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Publishers make marketing decisions that are designed to facilitate sales. We publish books, distribute, price and promote them to entice people to buy our product so that we make a profit.

However, the book-buying public looks at this process differently. From their perspective, books are not sold, they are bought–which means that publishers will make more money if they make it easier for people to buy.

So what’s the best book marketing move then? Well, look at the fact that publishers want to make a profitable sale while readers want easily accessible information that they understand will help them and that costs as little as possible. A mutually beneficial solution can arise when you view book marketing as the process that occurs where bookselling and book-buying meet.

This concept may be easier to understand if you look at it as a decision-making matrix. Across the top of the matrix are the four areas under your control as marketing manager. These are the product, the places in which it is sold (distribution), its price, and the ways in which it is promoted. On the vertical axis are the stages in which the buyers will have some experience with your book.

 

The Marketing Decision Matrix

Product Place Price Promotion
Purchase
Delivery
Use
Disposal

 

As you fill in the matrix, you are forced to plan how you will design and implement marketing strategies where the needs of buyer and seller intersect. It requires you to think not just about publishing a book, but also about where you can create a positive experience for everyone involved.

For example, the product decisions are under your control. Since the first step in the buying process is the decision to purchase the product, does your book look appealing? Will people want to buy it? Next, is it in a size, weight, and shape that will minimize delivery costs and handling aggravation? How will people use your book? Will your user-friendly, spiral-bound cookbook annoy bookstore buyers? If so, you could produce a book with a readable spine that can also lie flat. And if you consider that your used books may end up on sale at Amazon.com, you can use that to your advantage by discreetly mentioning your other products throughout the text and including an order form for your additional titles.

 

Seeing through the End Users’ Eyes

Similarly, it pays to explore place options in a different way. Publishers think about whether they should use a distributor, a wholesaler, or both. But consumers do not care. When they need information on a topic, they seek it according to habit, maybe from online sources (only one of which is Amazon.com), or maybe at their local library, as well as or instead of at bookstores. And if you make the wrong place choices, you will then have to search for remainder dealers.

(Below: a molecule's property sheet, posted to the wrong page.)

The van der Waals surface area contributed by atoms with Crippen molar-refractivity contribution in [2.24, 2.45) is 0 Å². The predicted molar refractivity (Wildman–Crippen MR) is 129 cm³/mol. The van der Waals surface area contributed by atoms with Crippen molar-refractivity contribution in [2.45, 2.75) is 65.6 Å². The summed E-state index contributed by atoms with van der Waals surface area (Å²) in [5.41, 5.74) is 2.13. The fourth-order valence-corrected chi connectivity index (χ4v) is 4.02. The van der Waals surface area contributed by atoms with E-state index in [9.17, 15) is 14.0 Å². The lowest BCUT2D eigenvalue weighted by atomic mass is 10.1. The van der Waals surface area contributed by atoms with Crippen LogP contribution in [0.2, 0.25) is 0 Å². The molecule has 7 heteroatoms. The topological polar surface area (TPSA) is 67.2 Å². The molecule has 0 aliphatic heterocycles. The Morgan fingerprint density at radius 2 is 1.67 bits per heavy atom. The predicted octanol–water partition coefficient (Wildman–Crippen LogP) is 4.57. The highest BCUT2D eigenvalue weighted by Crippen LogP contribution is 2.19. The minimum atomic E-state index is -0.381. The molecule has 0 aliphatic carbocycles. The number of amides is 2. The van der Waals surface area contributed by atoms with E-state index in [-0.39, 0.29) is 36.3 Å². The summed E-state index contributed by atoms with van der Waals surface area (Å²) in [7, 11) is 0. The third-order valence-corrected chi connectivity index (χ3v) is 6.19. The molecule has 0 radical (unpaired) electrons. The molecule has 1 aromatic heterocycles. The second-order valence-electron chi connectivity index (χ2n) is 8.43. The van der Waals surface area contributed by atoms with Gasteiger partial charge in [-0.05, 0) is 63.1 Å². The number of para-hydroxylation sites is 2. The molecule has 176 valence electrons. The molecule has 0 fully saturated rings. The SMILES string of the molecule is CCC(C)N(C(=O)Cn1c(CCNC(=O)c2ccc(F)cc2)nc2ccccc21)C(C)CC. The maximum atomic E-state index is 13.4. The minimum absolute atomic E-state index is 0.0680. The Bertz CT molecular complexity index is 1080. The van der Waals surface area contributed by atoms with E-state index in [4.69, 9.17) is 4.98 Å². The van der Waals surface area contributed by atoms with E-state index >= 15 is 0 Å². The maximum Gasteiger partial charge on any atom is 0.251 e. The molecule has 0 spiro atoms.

To price their books, publishers often use a multiple of their printing costs. Again, however, readers do not care about your costs. They’re interested in what they have to pay. You may decide to offer a discount and/or special terms for overnight delivery to entice readers to purchase. The most important result of your pricing decisions has to do with perceived value. If the reader feels the information or entertainment was worth the price, then you’ll be rewarded with positive word-of-mouth advertising.

Finally, promotion strategy is intimately related to the buying process. Point-of-purchase displays in bookstores are generally too expensive for independent publishers, although many stores will give you POP exposure to promote book-signings. Think of other ways to reach prospective buyers. Direct mail and sales literature may be considered POP displays, as may Web sites and trade show exhibits. Under some conditions, you may choose to give your books away in a flurry of media publicity.

 

Limitless Possibilities

Looking at the chart, there appear to be 16 possible marketing options in the Marketing Decision Matrix. However, in reality, these may be manipulated in an unlimited number of combinations. The product could take various forms, such as a book, a software package, or an audiocassette program. Each of these would require a different combination of distribution, pricing, and promotion. Similarly, your choice of market segment could dictate a unique distribution network that, in turn, affects the other variables. And each new combination yields different results under varying market conditions.

This makes the planning process similar to using a kaleidoscope. With a finite number of pieces, you can create an infinite number of combinations simply by rearranging them. As you manipulate your marketing pieces, think about how people buy and read your books, then plan to make it as easy as possible for them to do so.

Sell something to someone who wants to buy and the process will be mutually beneficial.

 

Brian Jud is an author, speaker, seminar leader, book-marketing consultant, and creator of the Book Market-Mapä
directories for special sales. Contact Jud at P.O. Box 715, Avon, CT 06001; 800/562-4357; brianjud@msn.com; or visit

http://www.strongbooks.com.

 

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